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SEPTEMBER 19, 2007

Scott Gilbert, Chairman, Gilbert Randolph

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Former Covington and Dickstein partner Scott Gilbert bolted big firm life six years ago to hang out his own shingle and pursue his dream of motorcycles, blue jeans, and pro bono work. In his New York Avenue offices this morning, he told us the move has allowed him and his partners to live out their “do well, have fun, and put back” mantra.

Office décor is closer to Hard Rock Café than downtown law firm. Parked in the reception area are a Ducati MH900E and a Harley Davidson V Rod. Scott rides a motorcycle most days from his Potomac home.

Scott left Dickstein Shapiro in 2001, bringing with him fellow partners David Killalea, Rachel Kronowitz, Bette Orr, Mark Packman and Richard Shore. He also brought in John Heintz of Howrey and Jerome Randolph of Keating, Muething and Klekam. After years of big firm life, Scott, a preeminent insurance recovery practitioner, saw an opportunity to create a smaller firm that could play by different rules.

Those rules? Jimi Hendrix pictures in the office and no dress code, for starters. And, the firm embraces fixed and contingency fee arrangements in addition to regular hourly billing rates. This combined with no minimum hourly requirement for its lawyers allows the firm to avoid traditional big firm leverage where profitability depends on each partner’s being supported by some number of associates.

Scott points out a 2003 picture of the Grateful Dead. It was taken shortly after a concert in California where Scott managed to get invited on stage to sing “Casey Jones.”

Unlike mega-firms that hold annual or bi-annual partner meetings, Gilbert Randolph’s partners meet monthly so everyone knows what is going on at all times. “I am aware of, if not involved in, most matters at the firm,” says Scott, who divides his time equally among managing, rainmaking, and working on cases. Today, Gilbert Randolph has 35 lawyers and has no plans to grow beyond 50. The firm is able to recruit against the heavyweights because it offers something quite different while matching or exceeding market compensation. Two years ago the firm started recruiting on law school campuses and put in a summer associate program. Now it regularly visits UVA, Georgetown, and Chicago, among other schools.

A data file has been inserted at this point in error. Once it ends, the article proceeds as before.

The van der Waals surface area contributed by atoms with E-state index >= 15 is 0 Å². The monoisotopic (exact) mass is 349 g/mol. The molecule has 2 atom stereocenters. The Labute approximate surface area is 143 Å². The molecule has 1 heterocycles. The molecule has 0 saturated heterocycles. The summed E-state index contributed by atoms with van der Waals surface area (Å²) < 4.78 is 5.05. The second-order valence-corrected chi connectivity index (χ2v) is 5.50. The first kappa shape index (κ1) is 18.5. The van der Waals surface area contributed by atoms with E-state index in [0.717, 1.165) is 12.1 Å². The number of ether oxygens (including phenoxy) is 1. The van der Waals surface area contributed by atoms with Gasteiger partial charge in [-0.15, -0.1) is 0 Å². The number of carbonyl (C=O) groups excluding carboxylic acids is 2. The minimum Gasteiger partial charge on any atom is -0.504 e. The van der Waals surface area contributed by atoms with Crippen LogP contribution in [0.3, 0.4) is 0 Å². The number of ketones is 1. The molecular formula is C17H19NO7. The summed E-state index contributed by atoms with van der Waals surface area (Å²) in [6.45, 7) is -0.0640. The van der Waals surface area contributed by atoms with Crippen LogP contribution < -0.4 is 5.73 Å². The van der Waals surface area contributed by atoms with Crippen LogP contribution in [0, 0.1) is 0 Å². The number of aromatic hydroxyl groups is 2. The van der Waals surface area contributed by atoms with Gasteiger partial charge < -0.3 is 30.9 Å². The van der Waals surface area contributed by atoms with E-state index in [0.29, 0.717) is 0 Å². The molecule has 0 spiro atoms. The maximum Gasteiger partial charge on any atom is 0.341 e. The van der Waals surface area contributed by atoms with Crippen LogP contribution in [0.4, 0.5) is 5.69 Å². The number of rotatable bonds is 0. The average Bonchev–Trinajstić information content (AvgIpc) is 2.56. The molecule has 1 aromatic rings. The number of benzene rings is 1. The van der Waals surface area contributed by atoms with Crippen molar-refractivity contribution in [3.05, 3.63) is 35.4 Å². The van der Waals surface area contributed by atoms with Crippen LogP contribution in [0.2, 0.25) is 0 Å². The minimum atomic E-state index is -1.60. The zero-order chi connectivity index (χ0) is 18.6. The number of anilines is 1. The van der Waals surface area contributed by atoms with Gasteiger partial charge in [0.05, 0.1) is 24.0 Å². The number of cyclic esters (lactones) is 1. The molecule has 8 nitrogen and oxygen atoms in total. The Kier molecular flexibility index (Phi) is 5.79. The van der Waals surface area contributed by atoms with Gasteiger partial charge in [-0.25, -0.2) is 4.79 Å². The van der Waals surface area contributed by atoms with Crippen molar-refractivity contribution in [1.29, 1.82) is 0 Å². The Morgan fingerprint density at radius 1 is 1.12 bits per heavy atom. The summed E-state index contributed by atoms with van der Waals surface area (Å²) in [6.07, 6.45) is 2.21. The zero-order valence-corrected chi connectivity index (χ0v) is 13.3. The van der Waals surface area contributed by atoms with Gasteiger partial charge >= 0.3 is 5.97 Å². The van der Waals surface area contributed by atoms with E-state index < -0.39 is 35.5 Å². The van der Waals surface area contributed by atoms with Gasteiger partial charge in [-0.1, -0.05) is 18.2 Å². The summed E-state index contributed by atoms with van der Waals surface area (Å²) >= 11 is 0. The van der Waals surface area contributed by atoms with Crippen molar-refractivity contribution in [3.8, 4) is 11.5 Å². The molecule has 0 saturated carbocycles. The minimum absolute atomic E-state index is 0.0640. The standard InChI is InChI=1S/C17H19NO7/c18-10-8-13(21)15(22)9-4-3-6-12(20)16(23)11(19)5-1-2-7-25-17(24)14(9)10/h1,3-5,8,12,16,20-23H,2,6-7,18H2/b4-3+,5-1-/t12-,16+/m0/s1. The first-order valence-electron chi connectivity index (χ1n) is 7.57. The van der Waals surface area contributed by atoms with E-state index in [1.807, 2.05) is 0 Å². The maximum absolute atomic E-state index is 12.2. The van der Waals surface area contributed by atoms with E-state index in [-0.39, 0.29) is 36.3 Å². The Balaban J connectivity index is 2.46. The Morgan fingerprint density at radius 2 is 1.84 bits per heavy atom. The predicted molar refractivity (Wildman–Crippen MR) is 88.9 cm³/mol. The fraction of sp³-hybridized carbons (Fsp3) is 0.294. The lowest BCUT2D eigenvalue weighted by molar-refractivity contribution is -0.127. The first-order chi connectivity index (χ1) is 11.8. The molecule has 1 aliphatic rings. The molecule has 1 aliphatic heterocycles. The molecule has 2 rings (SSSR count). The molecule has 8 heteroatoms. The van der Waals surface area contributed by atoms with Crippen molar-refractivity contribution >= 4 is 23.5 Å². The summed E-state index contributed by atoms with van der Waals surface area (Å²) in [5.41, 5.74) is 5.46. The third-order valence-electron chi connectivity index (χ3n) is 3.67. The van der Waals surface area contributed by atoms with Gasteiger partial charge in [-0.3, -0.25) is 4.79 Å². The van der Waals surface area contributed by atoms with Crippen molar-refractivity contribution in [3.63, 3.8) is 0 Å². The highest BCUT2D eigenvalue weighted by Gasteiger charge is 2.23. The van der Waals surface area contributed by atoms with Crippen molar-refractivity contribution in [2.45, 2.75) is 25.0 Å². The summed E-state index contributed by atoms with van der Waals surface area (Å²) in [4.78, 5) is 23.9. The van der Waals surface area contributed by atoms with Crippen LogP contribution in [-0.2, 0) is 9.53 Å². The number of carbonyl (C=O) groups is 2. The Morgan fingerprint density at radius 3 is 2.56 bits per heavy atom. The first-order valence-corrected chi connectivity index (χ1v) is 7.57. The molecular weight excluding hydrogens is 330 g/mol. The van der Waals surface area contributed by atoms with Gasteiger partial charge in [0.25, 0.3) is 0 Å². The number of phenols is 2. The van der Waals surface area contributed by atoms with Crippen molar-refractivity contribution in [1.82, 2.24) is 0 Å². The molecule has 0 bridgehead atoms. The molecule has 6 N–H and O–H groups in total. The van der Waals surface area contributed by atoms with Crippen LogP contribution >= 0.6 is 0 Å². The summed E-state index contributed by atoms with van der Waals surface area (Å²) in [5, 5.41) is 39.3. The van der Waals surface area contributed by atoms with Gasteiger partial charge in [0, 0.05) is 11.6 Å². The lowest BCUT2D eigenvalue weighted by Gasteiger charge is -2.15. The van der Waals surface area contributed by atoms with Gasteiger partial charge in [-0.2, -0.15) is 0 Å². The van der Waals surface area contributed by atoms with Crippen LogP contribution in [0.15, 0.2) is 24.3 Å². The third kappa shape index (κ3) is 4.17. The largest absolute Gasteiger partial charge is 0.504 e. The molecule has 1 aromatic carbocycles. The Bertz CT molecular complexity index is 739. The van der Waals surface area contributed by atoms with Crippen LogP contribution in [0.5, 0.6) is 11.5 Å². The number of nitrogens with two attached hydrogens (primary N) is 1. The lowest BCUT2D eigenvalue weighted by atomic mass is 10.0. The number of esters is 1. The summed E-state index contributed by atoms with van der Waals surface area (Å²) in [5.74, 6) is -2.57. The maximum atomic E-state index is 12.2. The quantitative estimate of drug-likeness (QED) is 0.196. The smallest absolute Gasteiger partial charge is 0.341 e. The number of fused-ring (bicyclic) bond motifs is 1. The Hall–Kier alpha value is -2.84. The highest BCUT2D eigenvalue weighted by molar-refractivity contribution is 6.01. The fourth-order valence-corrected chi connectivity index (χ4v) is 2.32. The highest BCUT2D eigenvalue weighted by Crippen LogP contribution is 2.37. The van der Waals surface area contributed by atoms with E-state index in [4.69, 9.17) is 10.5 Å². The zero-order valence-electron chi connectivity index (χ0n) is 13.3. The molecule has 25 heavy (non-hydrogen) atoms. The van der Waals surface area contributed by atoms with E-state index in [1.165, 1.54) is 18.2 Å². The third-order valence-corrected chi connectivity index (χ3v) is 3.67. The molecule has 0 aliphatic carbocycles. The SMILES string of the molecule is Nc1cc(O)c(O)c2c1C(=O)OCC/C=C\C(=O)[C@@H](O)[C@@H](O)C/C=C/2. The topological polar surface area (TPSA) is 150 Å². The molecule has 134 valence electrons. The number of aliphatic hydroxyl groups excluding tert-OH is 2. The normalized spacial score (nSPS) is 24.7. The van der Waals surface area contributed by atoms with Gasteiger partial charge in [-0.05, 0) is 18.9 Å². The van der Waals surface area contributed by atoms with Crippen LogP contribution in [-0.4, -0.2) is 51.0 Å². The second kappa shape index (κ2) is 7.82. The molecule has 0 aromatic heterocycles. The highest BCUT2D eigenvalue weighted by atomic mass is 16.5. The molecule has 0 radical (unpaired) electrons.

The firm specializes in insurance recovery, which is where Scott made his name, and which he tells us is an accident. As a summer associate at Covington, he was assigned to write a memo about an insurance issue for one of the firm’s clients. He took the assignment back to the University of Chicago and worked on it for another week, before submitting it (along with a bill). Then, as a first-year associate, Scott was invited to work on another insurance recovery case for a client that, almost 30 years later, he still represents. All this led to Scott’s being the primary negotiator and author of the Wellington Agreement, a mass asbestos settlement that set a standard for how many insurance recovery deals are done.

The guitars from the Grateful Dead jam session are enshrined in the firm’s offices. The avid guitar player, motorcyclist and racecar driver is about to take on a case in his personal life—he’s getting married later this year.

Gilbert Randolph has had its ups and downs. In 2003, the firm did so well that Scott chartered a jumbo jet and flew all lawyers, staff and families to Puerto Rico for a five-day, all-expenses-paid trip. On the other hand, ‘06 was bumpy thanks to a conflict-of-interest dispute concerning former asbestos client Congoleum Corp., which led to a $9M settlement and the departure of former name partner John Heintz. The key, Scott says, is to learn from adverse experiences so that you are stronger. And the firm did that, avoiding the loss of clients and continuing to grow its business and hire new talent. Indeed, this past summer, the firm settled an insurance coverage dispute for long-time client ACandS, recovering $449 million.

In the “put back” department, Scott says 8-10% percent of his lawyers’ time is spent on pro bono work and he’d like that ultimately to grow to 25%. Beneficiaries include the Washington Legal Aid Society and various services for the homeless and battered women.

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